Monday, November 3, 2008

0 Weeks to NYC

Thanks to all who came out and supported Ryan and I. Thanks, also, to Tom McGrath for driving us to the start at 6:00 A.M. Which is a good place to start my story......

We hit the road at 6. The car ride over was as smooth as possible. We stopped for some coffee at a 7-11 where Ryan's dad knew all the cashiers by their first names--which were unpronounceable. Tom navigated his car like Magellan through random streets until the bridge was in view. Ryan and I walked about two blocks and into the start area. Way easier than I anticipated.

Fort Wadsworth was an impressive operation. The sheer massiveness of the event, with an even more massive bridge in the background blew me away. I guess most of the 38,000 runners and the several thousand volunteers arrived before we did but it did not matter. Ryan and I sat around in a parking lot for about an hour and chatted with some guy from Colorado who was looking to run around 2:30. I couldn't find his results.

At 8:30, I needed to leave Ryan and go to my start corral. I found my zone and just sat at the front. After a while the corral filled up with Germans, Italians, Spaniards and one guy from Orlando who truly sucked. He asked one severely hot Swiss chick for her phone number about twenty minutes before the gun. Anyway, at 9:30 they opened my corral and everyone sprinted about 400M to the actual start. I some how found myself standing about thirty yards behind Paul Tergat and right below mayor Bloomberg. At this point, I met up with my friend Paul Tuffaro. The last time we toed the line together was at NCAA's five years ago. Paul and I laughed for a moment, I felt completely awesome, not worried about racing. And at 9:40 the cannon blasted us over the Verazzano Bridge.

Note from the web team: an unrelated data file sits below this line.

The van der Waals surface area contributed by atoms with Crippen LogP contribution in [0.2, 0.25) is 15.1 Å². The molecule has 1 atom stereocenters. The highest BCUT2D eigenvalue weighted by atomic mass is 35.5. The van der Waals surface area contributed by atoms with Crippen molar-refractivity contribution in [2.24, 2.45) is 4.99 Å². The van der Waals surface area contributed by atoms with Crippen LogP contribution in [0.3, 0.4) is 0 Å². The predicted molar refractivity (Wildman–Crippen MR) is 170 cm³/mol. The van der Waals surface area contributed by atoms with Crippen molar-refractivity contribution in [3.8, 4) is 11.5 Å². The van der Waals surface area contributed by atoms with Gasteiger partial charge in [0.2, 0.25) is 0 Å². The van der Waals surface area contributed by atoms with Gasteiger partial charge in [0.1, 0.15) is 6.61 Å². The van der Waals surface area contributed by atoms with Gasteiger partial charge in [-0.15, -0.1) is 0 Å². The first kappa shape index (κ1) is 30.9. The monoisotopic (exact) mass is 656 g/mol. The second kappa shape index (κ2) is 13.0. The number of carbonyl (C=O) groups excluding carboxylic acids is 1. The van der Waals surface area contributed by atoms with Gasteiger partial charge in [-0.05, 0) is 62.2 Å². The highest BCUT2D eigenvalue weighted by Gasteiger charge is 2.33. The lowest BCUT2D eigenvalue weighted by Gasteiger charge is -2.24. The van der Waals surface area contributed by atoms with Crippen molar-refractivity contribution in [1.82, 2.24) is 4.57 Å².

I felt a huge rush at the start. You run up this huge bridge and the ocean is on your right and all of NYC on your left. My first mile up the hill was about 6:40, the next mile down the bridge was 5:25. I felt freaking great. There were tons of people at the bottom of the bridge and I tried to keep my pace slow. I got passed by a good number of runners in mile three. The race turned up 4th ave in Brooklyn and we cruised for several miles. I didn't try to run with any one pack, just keep the heart rate as low as possible. At 10k (37:XX) I took a gel and did a little status check. I felt good, so I kept that pace.

Brooklyn kicks ass. The neighborhoods were crawling with different bands and parties. I really enjoyed this part of the race. Flash forward to mile 13. This was the first hard hill and where I passed a grip of people. I hit 13.1 at 1:19:17. Awesome. It felt so easy I really thought I had a chance to negative split.

The next challenge was the Queensborough bridge. A real gut buster. I passed 16 miles in 1:37 and I figured that 2:40 was possible but a challenge. I was right, the challenges started right after mile 16. Once you get into Manhattan, the crowds get huge and loud. People start getting excited and I got passed by a few Italians who were waving at the crowd like they were Gomes-DeSantos. I made sure to put them in a hole over the next two miles. I started to really fatigue going up 1st ave. Miles 17-20 were just horrible. So I was really surprised when I got to 20 in 2:01:40. I was still at sub 2:40 pace!